Society is learning that you can stick a PA in for half the cost to write 90 percent of the prescriptions we do. However there is a confidence people still have in an MD and we do not use that to our advantage to apply it to the things I discussed. A person who feels their "doctor" is that caring and interested in helping them is someone who pays and values an MD vs. a doctor who walks in, does nothing but stare at a computer and writes a prescription which at the end of the day is replaceable on most fronts by a mid-level.
So while most docs sit back and bitch and moan about the system not valuing doctors or paying doctors, majority of docs are doing nothing to step their game and value up with the intangible's, the basic humanistic side of medicine that is almost forgotten.
We are the masters of healing and the public still views us as that but the public perception is not going to last as we continue to offer percievably nothing different than a PA/NP does to the public patient's eye.
I learned this on my own but if I could advise any young resident in here who probably thinks I am full of total BS, to remember next patient encounter to spend more time on the intangibles, while still clinching your diagnosis and prescribing/doing procedure, I believe you will start to see a reaction from patients that you may have never or rarely seen before.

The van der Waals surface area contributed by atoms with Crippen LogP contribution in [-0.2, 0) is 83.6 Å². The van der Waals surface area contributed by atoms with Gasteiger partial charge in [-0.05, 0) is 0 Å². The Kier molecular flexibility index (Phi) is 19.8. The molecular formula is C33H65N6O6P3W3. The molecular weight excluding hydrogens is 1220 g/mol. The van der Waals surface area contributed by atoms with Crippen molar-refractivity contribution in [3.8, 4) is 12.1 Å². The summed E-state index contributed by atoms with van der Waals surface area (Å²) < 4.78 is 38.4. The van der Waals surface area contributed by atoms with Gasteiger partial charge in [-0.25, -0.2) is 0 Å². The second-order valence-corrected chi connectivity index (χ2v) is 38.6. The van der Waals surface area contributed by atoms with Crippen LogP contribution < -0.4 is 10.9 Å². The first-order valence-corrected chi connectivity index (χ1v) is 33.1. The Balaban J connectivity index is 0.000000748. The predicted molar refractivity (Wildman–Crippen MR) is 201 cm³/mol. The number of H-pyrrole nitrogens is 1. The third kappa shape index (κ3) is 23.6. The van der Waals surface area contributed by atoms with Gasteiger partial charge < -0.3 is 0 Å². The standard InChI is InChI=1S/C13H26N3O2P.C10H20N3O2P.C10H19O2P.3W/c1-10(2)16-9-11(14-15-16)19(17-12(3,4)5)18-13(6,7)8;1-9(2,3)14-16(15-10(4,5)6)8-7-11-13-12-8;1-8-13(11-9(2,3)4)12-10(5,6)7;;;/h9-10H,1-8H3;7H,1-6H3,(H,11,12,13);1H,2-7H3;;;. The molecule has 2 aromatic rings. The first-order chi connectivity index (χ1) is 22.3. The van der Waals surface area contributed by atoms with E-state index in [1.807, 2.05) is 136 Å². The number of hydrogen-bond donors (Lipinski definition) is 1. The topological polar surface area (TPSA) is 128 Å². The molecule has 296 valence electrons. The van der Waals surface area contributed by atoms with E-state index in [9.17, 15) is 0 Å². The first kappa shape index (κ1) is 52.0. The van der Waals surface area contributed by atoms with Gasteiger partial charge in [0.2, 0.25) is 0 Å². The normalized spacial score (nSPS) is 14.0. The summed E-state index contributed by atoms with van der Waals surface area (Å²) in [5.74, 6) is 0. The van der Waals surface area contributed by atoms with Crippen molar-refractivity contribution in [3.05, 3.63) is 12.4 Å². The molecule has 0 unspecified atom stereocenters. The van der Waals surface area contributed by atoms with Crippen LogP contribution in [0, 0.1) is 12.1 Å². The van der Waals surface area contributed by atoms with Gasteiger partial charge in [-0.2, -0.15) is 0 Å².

Just my .02 as a guy out of residency 1.5 years who has done more learning about being a good doctor in 1.5 years than probably through 4 years of residency. I wish I could have hoaned the skill in residency but simply had nobody who talked about any of this stuff with any real conviction outside the context of lawsuit avoidance or hospital feedback scores
Excellent advice, and not $0.02, it's golden.
I like to think of myself as a personable person who cares about the person as a whole, and it truly only takes a few extra seconds with a smile, or some humor, etc, to help people see you're not just some guy in a whitecoat.
However, there are so many residents (and attendings) around me who simply do not have this, and it shows. There are a few of my own attendings who, after seeing a patient with me, the patient will look at me and say "I don't ever want to see him again. He has no bedside manner". To which I pretty much just have to agree, because it's true.
I think part of my disgust for residency truly is all the lack of independence and the new regulations/red tape added every WEEK (it seems). I realize the attendings have to be more hands on, but it doesn't help me be more motivated.
I think part of it is that I'm 33 years old (waited awhile to go back to med school), and I have a huge independent streak in me as well....which doesn't bode well for just being a little pee-on in residency.
I look forward to graduating and getting out. I think in my field (urology) we get an awesome experience with our patients, as it's quite "intimate". That will only get better for me once I have more control over my clinic and my OR schedule, etc. Regardless of the State control of medicine, I still look forward to relieving urinary retention, removing stones, taking out prostates, etc, etc. It's quite a fun field, and the relationship with the patients is priceless.